So the play is not an attack on critics?
Certainly that’s how I started. But I think it’s quite fair to everybody. Everybody gets their piece heard in the play. It’s not an attack, it’s more a meditation.
Is the critic in your play really just a frustrated playwright, as many people seem to assume is the case with critics they don’t like?
He’s divorced from the town playwright, whose work he is reviewing. And that feels very true to our world—that the people who are judging your work may be people you used to live with, or who run the corner store.
As a writer you’re best known for Matt and Ben, which had a meta-theatrical conceit—that a couple of bros like Matt Damon and Ben Affleck couldn’t possibly have written something as great as Good Will Hunting but that the script literally dropped from the sky into their apartment. The Kritik is a play about people making and criticizing theatre, so is it safe to assume it’s also pretty meta?
It has some minor meta moments, but it’s a lot more straightforward.
I missed Matt and Ben, but I do remember the splash it made.
There’s an interesting critic story there. The night Bruce Weber from The New York Times came to see our preview is the night Mindy accidentally broke my nose in a fake fight scene we hadn’t really rehearsed. I had a big gusher of blood from my nose, and Bruce came in the cab with me to the hospital. So he first wrote a piece about the broken nose, then a few days later he wrote his review. I had the feeling, based on the experience with him in the cab, that it was going to be an okay review. It turned it out it was a great review, and it really changed our lives and the trajectory of our careers. I mean, I hope he didn’t like the play just because he shared that experience with me, but I can’t imagine as a human being that it didn’t affect him on some level.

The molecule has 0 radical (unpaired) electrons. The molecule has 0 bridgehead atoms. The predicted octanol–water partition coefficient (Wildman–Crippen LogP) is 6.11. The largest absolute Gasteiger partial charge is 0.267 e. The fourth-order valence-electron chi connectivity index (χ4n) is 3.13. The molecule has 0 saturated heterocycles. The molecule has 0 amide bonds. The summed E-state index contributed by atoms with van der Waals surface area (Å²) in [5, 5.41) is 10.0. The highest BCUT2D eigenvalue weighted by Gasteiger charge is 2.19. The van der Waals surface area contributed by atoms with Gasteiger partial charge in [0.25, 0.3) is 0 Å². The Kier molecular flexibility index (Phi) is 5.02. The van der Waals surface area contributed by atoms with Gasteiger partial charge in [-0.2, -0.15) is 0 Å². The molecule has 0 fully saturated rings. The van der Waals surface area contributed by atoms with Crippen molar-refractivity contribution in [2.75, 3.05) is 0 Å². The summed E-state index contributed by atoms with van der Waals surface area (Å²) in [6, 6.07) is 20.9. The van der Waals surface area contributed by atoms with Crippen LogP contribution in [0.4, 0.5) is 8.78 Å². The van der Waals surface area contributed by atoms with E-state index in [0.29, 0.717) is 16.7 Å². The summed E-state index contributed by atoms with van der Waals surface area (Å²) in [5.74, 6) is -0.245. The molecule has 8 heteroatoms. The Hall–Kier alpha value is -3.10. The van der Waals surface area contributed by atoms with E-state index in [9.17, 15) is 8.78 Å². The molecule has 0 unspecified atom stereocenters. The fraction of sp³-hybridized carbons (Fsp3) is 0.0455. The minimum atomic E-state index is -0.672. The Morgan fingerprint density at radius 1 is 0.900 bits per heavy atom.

It changed both your careers, but obviously Mindy went a different route.
Right, we moved out to L.A. and got a pilot deal and wrote something called “Brenda and Mindy.” We had a really steep learning curve. And while there’s a lot of good TV on now, I personally didn’t want to keep doing TV.
I’m sure everyone’s asked this—but did Affleck or Damon come to see the show?
They did not. Can you imagine? Wouldn’t you go see it if there was a play about you?
What do you when the Harbor Stage season is over?
I’m a jobbing actor—I did a play at Humana in the spring—and I’ve been writing a bit. They’re doing a play of mine next spring at Portland Stage in Maine. But running the theatre definitely takes up most of our year. We finish in September and then we take two weeks of not talking to each other—we kind of go to our corners. We’re basically two couples, and it’s lucky that we still get along. It’s a little bit like a reality show but more surreal: We’re all in the plays, switching couples all the time.
What’s your third play this summer?
The River by Jez Butterworth. Somehow we got the rights and they’re letting us do it.
Maybe because, though it had Hugh Jackman and Cush Jumbo when it played on Broadway, it wasn’t super well-received.
I did not expect it to be so good. I think it was a little too meta for New York. But it’s very beautiful, like a poem.
So are you ready for the reviews of a play about a critic? That’s pretty meta.
The show is a little fool-proof that way. If we get a slew of terrible reviews, we can probably use that to our advantage.